Wednesday 6 December 2006
We ventured 85 kilometers from Pakse to visit Salavan Province, Mae Boun’s home town.
I had been lamenting to Mom, pretty much the entire trip, that we have yet to see an elephant in Laos. (No, I’m not childish at all.) It was the one thing I wished for, as I boarded the plane: “I hope I get to ride an elephant!” In my mind, Lao people just roll around on elephants all the time. I had clearly watched too many old Thai boran soap operas with Mom.
As we were leaving Tad Lo, our crazy driver slammed on the breaks, seemingly for no reason. But when I looked up ahead and to the right…
While the view was pretty nice up there, I couldn’t imagine it would be very comfortable after half an hour. You know who’s not riding through the countryside on an elephant any time soon? This girl. But the moment stands out as one of the brightest in my memory.
Next stop: a village, where the shells of exploded ordinance rust among old tires and other yard debris, quiet but powerful reminders of the Vietnam War. Across the street from a monastery, charred foundation posts are all that remain of a house built on a pond. There is a picture of it in the village’s archives, before the bombing.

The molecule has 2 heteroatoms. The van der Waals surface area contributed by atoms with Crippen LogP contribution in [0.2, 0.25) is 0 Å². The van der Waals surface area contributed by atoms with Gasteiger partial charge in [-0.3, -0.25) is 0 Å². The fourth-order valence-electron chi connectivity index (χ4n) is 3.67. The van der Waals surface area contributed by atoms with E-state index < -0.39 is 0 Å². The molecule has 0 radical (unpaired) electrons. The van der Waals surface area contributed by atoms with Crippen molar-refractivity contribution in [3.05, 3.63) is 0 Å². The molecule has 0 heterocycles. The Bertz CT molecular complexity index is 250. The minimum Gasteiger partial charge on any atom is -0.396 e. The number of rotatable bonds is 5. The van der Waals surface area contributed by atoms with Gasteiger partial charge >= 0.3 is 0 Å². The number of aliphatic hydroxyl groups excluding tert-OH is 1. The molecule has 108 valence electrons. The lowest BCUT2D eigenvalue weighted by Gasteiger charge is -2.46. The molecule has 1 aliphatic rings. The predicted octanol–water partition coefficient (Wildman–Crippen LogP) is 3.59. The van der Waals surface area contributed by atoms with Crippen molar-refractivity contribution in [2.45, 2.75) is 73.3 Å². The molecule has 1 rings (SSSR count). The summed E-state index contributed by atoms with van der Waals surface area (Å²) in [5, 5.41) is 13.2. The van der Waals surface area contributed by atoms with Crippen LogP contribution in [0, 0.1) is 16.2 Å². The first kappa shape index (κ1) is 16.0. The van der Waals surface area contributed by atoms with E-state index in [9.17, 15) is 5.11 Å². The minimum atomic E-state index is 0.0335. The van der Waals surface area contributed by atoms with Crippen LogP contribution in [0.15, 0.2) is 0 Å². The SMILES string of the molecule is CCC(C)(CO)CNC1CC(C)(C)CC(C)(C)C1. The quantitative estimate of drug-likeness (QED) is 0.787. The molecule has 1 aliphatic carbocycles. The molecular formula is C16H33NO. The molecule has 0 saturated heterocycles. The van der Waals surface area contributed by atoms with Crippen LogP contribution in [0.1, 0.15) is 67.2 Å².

Just outside of Lao Ngam, where we lodged with relatives of Mae Boun, there is a Lao Theung village called Pa Suam. The Lao Theung are an ethnic group whose territory ranges between the central and southern mountains. The village is also a tourist attraction, providing a means to continue their way of life as the world of “progress” rapidly encroaches upon them.
When we arrived, we were greeted by dancing girls in traditional dress. In a nearby hut, women wove silk textiles on ancient looms.
An old man – probably in his 90s – makes musical instruments. His hat is also handmade from tree bark.
A part of me wants to tell you to visit Pa Suam one day but, like all things in Laos, a bigger part of me wants it to stay hidden.